As the debate over Israel’s policies rages, so, too, does the tone with which the debate plays out. And as pro-Palestinian advocates sound their opinions, the response varies, but some of the worst vitriol is leveled against those who associate themselves with the Boycott, Divestment and Sanctions (BDS) movement.
That would include the American Studies Association, which began its academic boycott of Israel in December to protest its treatment of Palestinians, and the Association for Asian American Studies, which started its own boycott in April.
The two groups drew swift waves of negative responses, much of it laced with cruel accusations of anti-semitism. Now another group of scholars who support the BDS movement is condemning the intimidation, saying, “it is important to recognize that boycotts are internationally affirmed and constitutionally protected forms of political expression.”
“Those who support boycotts ought not to become subject to retaliation, surveillance, or censorship when they choose to express their political viewpoint, no matter how offensive that may be to those who disagree,” professors Judith Butler and Rashid Khalidi wrote in a petition published by Jewish Voice for Peace. “We are now witnessing accelerating efforts to curtail speech, to exercise censorship, and to carry out retaliatory action against individuals on the basis of their political views or associations, notably support for BDS.”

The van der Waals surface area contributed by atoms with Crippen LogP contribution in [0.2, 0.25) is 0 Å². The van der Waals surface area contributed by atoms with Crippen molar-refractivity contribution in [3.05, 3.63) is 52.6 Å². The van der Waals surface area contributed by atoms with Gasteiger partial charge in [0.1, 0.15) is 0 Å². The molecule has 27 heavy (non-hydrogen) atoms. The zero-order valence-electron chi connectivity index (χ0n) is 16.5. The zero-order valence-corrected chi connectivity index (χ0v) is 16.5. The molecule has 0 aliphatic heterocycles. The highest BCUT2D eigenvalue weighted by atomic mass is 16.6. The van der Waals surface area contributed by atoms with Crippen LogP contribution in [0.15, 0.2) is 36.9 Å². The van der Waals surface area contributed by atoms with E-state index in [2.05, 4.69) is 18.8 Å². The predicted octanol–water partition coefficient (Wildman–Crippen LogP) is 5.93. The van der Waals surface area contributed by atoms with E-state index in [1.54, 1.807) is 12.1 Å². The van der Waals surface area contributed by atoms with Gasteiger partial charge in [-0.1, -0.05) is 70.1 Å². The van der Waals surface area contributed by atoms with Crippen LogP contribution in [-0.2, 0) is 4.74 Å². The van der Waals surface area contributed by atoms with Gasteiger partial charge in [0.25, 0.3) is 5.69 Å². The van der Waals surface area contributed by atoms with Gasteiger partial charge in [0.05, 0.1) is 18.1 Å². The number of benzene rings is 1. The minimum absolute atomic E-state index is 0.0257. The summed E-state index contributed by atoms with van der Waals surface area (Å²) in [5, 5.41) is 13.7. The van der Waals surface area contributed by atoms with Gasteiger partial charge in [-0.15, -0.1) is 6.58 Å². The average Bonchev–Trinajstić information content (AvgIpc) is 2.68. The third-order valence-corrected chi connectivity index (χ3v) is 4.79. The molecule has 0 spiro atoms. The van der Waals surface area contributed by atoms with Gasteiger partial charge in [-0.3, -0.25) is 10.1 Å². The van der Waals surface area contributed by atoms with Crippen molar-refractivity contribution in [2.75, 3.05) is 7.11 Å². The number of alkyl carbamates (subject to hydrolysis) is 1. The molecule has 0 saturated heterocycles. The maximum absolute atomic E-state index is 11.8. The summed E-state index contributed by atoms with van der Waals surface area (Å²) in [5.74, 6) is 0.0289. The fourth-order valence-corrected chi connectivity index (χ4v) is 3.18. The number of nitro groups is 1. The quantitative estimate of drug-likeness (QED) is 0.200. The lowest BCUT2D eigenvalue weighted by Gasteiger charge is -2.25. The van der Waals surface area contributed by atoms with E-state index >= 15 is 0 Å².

Butler teaches comparative literature at the University of California, Berkeley, while Khalidi teaches modern Arab studies at Columbia University.
A Washington Post Editorial Board op-ed on Saturday opined that a move by the Maryland Legislature to enact legislation that would prevent public universities from funding academic organizations that support boycotts of Israel should be stopped.
“As misguided as the boycott is — impeding the free flow of ideas should be antithetical to halls of learning — it is an expression of a belief and those who support it should not be subject to government coercion,” the Post’s editorial board said.
The Post further explained that under the legislation, public four-year colleges and universities would not be allowed to associate themselves with membership dues to groups that support the boycott. The bill also provides that expenses to attend conferences by such groups would also be cut. Violations would result in the loss of at least some state funding.
“This bill is ill-advised and should be killed,” wrote the Post, and advised Maryland Gov. Martin O’Malley to veto it if it is approved by the General Assembly.
New York and Illinois lawmakers are considering similar bills, the Post reported.
The New York version, which was passed by the statehouse in January, also bars colleges from using state funds to support academic organizations boycotting Israel and provides that “universities that violated the ban would lose all state funding,” the Jewish Daily Forward reported last month.
The petition by the Jewish Voice for Peace contains 150 signatories, most of whom are noted academics, including writer and corporate globalization critic Naomi Klein, Haaretz reported last week.